Rantoul Press columnist

I am writing today because I am so frustrated. I have a very hard time remembering directions, and my family often teases me and says that I "couldn’t find my way out of a paper bag". I laugh along with them, but inside I feel so frustrated and ashamed. I hate to go to new places and feel panicked just thinking about trying to get there. What is wrong with me?

First, there is nothing wrong with you. We all have our own unique skills and characteristics. A characteristic of yours is that you have a hard time remembering directions.

Secondly, I can totally relate to what you are going through. If I come upon an intersection from a different direction or different time of day than normal, I am completely disoriented. If I finally learn how to get somewhere on my own, I can only go that way — there are no short cuts for me.

When you get a second, look up the term geographical dyslexia (sometimes called directional dyslexia). You will find a lot of information that helps explain what you are experiencing, and more important you will find there is nothing wrong with you and you are not alone.

Something I encourage you to explore are things you can do to cut down on your distress. For example, having very clear landmarks works well for me. When I am given directions, I ask people to include these.

When they say, "turn south on First Street", I ask them, "What will be on the corner?" When I write down directions I find I also need to write down the directions in reverse so I will not get lost on the return trip. I also need people to say "left" or "right" and not use any reference to a compass. In the end, though, if I get lost, I have learned to pull over, take a deep breath and call my husband.  Best wishes to you!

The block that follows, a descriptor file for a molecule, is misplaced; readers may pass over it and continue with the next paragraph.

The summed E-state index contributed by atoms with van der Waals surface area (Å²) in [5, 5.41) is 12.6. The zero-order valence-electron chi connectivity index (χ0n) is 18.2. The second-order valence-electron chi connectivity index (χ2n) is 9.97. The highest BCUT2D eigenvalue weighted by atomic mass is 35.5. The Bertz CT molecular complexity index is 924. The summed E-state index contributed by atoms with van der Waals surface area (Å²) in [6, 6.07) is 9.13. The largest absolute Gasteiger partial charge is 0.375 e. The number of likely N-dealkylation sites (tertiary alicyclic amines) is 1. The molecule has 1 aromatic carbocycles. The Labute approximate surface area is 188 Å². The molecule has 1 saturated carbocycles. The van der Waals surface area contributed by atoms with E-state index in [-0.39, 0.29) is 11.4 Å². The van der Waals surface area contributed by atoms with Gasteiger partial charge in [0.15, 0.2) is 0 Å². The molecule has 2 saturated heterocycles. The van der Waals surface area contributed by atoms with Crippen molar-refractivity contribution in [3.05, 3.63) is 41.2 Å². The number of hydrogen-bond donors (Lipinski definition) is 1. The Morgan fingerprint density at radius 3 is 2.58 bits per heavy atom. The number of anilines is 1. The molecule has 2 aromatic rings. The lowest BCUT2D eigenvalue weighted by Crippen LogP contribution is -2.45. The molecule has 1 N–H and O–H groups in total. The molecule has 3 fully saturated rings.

My partner and I are being transferred to Colorado for a new position. While we are very excited about this opportunity for our family I am also a bit worried about how to help our 11-year-old daughter make this transition. Any ideas?

Congratulations on this wonderful new opportunity for your family. I appreciate that you are thinking of the changes your daughter will have to make; even good things can cause us stress.  

I have found that having open and honest communication with children always works best. I suggest, when appropriate, involving your daughter in all your conversations about moving and letting her have as much input as possible into things like where you will live and what school she will go to.  

Allow your daughter to have time and concrete ways to say good-bye to her friends here.  Perhaps you could host a going-away party for her. Encourage your daughter to think of ways to communicate with her friends once she leaves. Besides good old-fashioned letter writing, technology has allowed for many opportunities to stay connected to family and friends.

Once you are in your new home, make sure to continue to check in with your daughter to see how she is feeling. Sometimes keeping a journal can help children transition.

Check out what your new community offers and help her explore the new opportunities and friends that will be available. Children, when well supported are amazingly resilient. I wish you and your family well.

If you have a question you think will help others, please send it for consideration to

This column is not intended to provide counseling/legal advice. Before you undertake any action, you should consult your own social worker/counselor. In the event of a mental health emergency, call 911 or the National Suicide Prevention Lifeline at 1-800-273-8255.

Sherrie Faulkner of Rantoul, who writes a monthly column for the Rantoul Press, is a supporter of the local community. If you have a question that you think will help others, you may send it for consideration to